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The contribution of forests to national income of Ethiopia

Access to new resource related to solving global problems added to PMWL


Resource provided by Sagar Gogate

6 Sept 2019 – Mumbai, India – Access to a new resource has been added to the PM World Library (PMWL) related to solving global problems, in this case, solving multiple problems on a regional basis. The new resource, titled “The Contribution of Forests To National Income In Ethiopia And Linkages With Redd+” was published on United Nations Environment Program Website in 2016. The report is authored by Robert Smith, Kieran McDougal, Jessica Metuzals, Corinna Ravilious and Arnout van Soesbergen.

Ethiopia is the most populous nation in Eastern Africa and the second most populous in all Africa after Nigeria. In 2014, the Government of Ethiopia requested the UN-REDD Programme to help the country in assessing the contribution of forest ecosystems to its national income (GDP). This report is the result of detailed desk research and the assessment of Ethiopian forests. The project assesses the following parameters in order to establish the contribution of Ethiopian forests to its national income:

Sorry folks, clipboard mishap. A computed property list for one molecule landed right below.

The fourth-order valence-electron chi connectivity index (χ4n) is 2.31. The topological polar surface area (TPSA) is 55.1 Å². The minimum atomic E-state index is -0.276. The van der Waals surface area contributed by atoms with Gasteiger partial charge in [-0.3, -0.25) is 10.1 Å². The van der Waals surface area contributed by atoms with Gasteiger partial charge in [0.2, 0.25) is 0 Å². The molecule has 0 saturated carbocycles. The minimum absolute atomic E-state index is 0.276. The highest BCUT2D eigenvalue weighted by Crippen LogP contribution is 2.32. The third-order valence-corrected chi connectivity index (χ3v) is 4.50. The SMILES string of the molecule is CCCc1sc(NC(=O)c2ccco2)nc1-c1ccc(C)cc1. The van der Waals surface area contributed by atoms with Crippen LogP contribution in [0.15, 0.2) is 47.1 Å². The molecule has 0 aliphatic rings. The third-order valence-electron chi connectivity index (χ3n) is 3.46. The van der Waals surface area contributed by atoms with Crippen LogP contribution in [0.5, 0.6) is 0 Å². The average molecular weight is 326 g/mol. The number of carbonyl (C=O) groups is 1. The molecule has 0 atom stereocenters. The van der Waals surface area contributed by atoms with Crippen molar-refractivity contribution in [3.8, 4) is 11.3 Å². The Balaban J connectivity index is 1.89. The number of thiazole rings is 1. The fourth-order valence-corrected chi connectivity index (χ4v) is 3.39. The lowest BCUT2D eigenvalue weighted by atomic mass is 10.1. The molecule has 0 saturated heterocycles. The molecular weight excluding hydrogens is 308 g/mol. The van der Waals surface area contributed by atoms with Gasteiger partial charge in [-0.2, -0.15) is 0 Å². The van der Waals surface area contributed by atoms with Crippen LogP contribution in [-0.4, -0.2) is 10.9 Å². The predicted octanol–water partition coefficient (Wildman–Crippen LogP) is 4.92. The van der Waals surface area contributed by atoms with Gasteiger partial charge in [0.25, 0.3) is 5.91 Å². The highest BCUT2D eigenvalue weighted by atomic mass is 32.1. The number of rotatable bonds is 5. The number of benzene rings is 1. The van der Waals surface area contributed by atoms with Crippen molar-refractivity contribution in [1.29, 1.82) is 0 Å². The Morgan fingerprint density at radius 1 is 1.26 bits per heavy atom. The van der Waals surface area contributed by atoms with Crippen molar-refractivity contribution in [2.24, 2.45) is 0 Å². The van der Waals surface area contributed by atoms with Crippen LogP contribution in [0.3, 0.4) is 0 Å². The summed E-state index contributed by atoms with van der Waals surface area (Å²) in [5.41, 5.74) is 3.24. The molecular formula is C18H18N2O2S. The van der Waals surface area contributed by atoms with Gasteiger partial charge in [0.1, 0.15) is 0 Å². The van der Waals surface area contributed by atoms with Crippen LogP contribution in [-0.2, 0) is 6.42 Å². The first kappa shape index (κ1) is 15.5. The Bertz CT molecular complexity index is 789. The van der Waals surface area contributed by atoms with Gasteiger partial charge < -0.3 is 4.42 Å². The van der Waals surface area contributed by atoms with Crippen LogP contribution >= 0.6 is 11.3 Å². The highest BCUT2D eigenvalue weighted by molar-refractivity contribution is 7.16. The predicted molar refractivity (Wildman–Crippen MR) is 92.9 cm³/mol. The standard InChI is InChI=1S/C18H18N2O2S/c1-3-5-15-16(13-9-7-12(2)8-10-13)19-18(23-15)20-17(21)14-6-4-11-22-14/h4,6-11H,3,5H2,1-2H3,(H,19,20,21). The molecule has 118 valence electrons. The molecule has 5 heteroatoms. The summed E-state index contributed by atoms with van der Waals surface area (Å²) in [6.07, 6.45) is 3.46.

• Value added by the forestry sector
  • Contribution of forest ecosystems to other sectors
  • Non-market benefits

The assessment of forest-derived income was carried out for Ethiopia as a whole without compiling sub-national estimates. The focus was on all forests within the country and on all important ecosystem goods and services they provide. After analysing the contribution from forest/non-forests goods and services, the findings are explained in 4 categories:

  • Contribution of forests to national income in Ethiopia
  • Important forest goods and services
  • Undervaluation of the economic contribution of forests in national accounts
  • Options for policymaking

To access this new resource, go to the “Solving Global Problems” section of the library at click on “Forest Protection / Reforestation”, scroll down to resource. Must be a registered member and logged-in to access.

This new resource provided through the PMWL university research internship program; to learn more, click here